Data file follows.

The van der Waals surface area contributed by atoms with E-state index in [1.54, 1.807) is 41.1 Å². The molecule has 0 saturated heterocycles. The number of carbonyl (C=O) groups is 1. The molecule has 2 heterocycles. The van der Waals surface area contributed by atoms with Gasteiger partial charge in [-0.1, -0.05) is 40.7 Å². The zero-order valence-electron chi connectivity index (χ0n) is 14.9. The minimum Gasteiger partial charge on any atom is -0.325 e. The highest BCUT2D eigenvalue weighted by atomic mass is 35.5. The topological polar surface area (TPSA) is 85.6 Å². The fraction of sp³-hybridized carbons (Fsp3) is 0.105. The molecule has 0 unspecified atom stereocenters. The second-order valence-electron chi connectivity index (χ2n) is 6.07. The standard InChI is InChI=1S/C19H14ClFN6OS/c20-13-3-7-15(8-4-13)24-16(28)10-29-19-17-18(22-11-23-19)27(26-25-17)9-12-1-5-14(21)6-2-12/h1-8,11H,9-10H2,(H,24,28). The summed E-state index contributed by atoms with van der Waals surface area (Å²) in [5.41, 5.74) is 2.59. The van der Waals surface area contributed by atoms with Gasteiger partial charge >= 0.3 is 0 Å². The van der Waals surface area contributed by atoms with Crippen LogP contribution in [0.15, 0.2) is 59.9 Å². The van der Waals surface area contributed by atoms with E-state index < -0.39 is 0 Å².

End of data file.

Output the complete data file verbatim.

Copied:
The van der Waals surface area contributed by atoms with E-state index in [1.54, 1.807) is 41.1 Å². The molecule has 0 saturated heterocycles. The number of carbonyl (C=O) groups is 1. The molecule has 2 heterocycles. The van der Waals surface area contributed by atoms with Gasteiger partial charge in [-0.1, -0.05) is 40.7 Å². The zero-order valence-electron chi connectivity index (χ0n) is 14.9. The minimum Gasteiger partial charge on any atom is -0.325 e. The highest BCUT2D eigenvalue weighted by atomic mass is 35.5. The topological polar surface area (TPSA) is 85.6 Å². The fraction of sp³-hybridized carbons (Fsp3) is 0.105. The molecule has 0 unspecified atom stereocenters. The second-order valence-electron chi connectivity index (χ2n) is 6.07. The standard InChI is InChI=1S/C19H14ClFN6OS/c20-13-3-7-15(8-4-13)24-16(28)10-29-19-17-18(22-11-23-19)27(26-25-17)9-12-1-5-14(21)6-2-12/h1-8,11H,9-10H2,(H,24,28). The summed E-state index contributed by atoms with van der Waals surface area (Å²) in [5.41, 5.74) is 2.59. The van der Waals surface area contributed by atoms with Gasteiger partial charge >= 0.3 is 0 Å². The van der Waals surface area contributed by atoms with Crippen LogP contribution in [0.15, 0.2) is 59.9 Å². The van der Waals surface area contributed by atoms with E-state index < -0.39 is 0 Å².